The Absolute Last Thing I Want to Hear: “You signed up for this”


I know that I cannot be the only one who has heard this. And to be honest, I have heard it one too many times.

It takes all my willpower not to launch a counter assault when I hear the words “well you knew what you signed up for” when I am just making a statement that I miss my husband. Who wouldn’t miss their spouse if he or she was gone 6 to 9 months of every year either from deployments, endless temporary duty assignments (TDYs) or 12 hour work days every single day when he or she is in town?

When people innocently say those playful words, I don’t feel very playful. It feels a little like they are telling me that I brought this on myself in some way, invalidating my longing to have my husband home. I trust in the goodwill of others and honestly believe people are just trying to fill the silence with noise. I just want to say think before you speak because my husband told me how much he was going to be gone, and I chose to love him anyway.

Years ago, he gave me an idea about the amount of time he would be away, but it didn’t seem too much to conquer when we were young and in love … and without kids. Then reality set in.

No one, no matter how much they ‘explain this life,’ can explain how you will feel when the two of you become one, and then half of you is missing at least half of the time. No one can describe how you just wish you would roll over and go to sleep with your spouse instead of watching lame movies just to keep your mind occupied at night. No one can describe what it is like to have children, let alone children who are begging for their daddy. You have to be strong and tell them that you miss him, too, and of course you believe he will return home safely from ‘fighting the bad guys’.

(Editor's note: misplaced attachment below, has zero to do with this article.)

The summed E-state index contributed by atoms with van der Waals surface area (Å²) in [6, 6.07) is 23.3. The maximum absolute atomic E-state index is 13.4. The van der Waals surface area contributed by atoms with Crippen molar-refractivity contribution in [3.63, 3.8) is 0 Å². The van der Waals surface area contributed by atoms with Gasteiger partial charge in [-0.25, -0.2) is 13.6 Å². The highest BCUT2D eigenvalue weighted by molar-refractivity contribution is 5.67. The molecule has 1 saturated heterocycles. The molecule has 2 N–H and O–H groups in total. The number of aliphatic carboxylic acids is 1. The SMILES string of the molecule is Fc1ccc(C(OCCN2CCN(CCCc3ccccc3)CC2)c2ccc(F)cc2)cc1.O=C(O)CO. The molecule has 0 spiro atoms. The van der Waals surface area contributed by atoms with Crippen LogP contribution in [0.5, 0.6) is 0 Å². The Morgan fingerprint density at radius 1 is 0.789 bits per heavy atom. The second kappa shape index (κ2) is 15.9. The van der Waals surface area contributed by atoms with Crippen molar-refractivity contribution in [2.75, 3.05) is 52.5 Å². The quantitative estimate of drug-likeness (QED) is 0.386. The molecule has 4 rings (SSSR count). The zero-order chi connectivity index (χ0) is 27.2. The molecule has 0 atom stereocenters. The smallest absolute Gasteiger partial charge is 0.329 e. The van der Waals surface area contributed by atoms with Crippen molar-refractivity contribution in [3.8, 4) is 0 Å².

No one can understand this life before she or he has lived it. My husband might have told me he would be gone a lot, but the millions of other factors were unfathomable at that time.

Yet, one thing people also don’t tell you is that no matter how hard it is, you will meet the greatest people. You will make the best friendships on earth, and these friends will see you at your best and at your worst and love you anyways. No matter how alone you feel at times, you are never alone.